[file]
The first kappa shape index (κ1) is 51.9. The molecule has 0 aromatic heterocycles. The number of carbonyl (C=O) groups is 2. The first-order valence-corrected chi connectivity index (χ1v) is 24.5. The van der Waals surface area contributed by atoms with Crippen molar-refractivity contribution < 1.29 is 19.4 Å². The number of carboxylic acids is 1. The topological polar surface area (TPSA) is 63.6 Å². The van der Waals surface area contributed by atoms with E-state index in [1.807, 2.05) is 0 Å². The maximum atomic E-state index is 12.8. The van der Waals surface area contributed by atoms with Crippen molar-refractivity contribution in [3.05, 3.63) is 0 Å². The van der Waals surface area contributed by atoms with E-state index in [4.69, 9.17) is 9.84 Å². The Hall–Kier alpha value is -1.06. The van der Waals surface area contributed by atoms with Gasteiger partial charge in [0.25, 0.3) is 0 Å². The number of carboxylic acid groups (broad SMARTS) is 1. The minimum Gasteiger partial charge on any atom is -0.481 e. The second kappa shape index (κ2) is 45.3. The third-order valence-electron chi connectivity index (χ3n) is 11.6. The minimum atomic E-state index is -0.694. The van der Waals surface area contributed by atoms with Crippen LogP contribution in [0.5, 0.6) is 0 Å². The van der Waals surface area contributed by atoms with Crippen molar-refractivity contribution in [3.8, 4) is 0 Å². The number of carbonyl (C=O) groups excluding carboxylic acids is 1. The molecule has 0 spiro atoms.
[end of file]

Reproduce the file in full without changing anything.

The first kappa shape index (κ1) is 51.9. The molecule has 0 aromatic heterocycles. The number of carbonyl (C=O) groups is 2. The first-order valence-corrected chi connectivity index (χ1v) is 24.5. The van der Waals surface area contributed by atoms with Crippen molar-refractivity contribution < 1.29 is 19.4 Å². The number of carboxylic acids is 1. The topological polar surface area (TPSA) is 63.6 Å². The van der Waals surface area contributed by atoms with E-state index in [1.807, 2.05) is 0 Å². The maximum atomic E-state index is 12.8. The van der Waals surface area contributed by atoms with Crippen molar-refractivity contribution in [3.05, 3.63) is 0 Å². The van der Waals surface area contributed by atoms with E-state index in [4.69, 9.17) is 9.84 Å². The Hall–Kier alpha value is -1.06. The van der Waals surface area contributed by atoms with Gasteiger partial charge in [0.25, 0.3) is 0 Å². The number of carboxylic acid groups (broad SMARTS) is 1. The minimum Gasteiger partial charge on any atom is -0.481 e. The second kappa shape index (κ2) is 45.3. The third-order valence-electron chi connectivity index (χ3n) is 11.6. The minimum atomic E-state index is -0.694. The van der Waals surface area contributed by atoms with Crippen LogP contribution in [0.5, 0.6) is 0 Å². The van der Waals surface area contributed by atoms with Crippen molar-refractivity contribution in [3.8, 4) is 0 Å². The number of carbonyl (C=O) groups excluding carboxylic acids is 1. The molecule has 0 spiro atoms.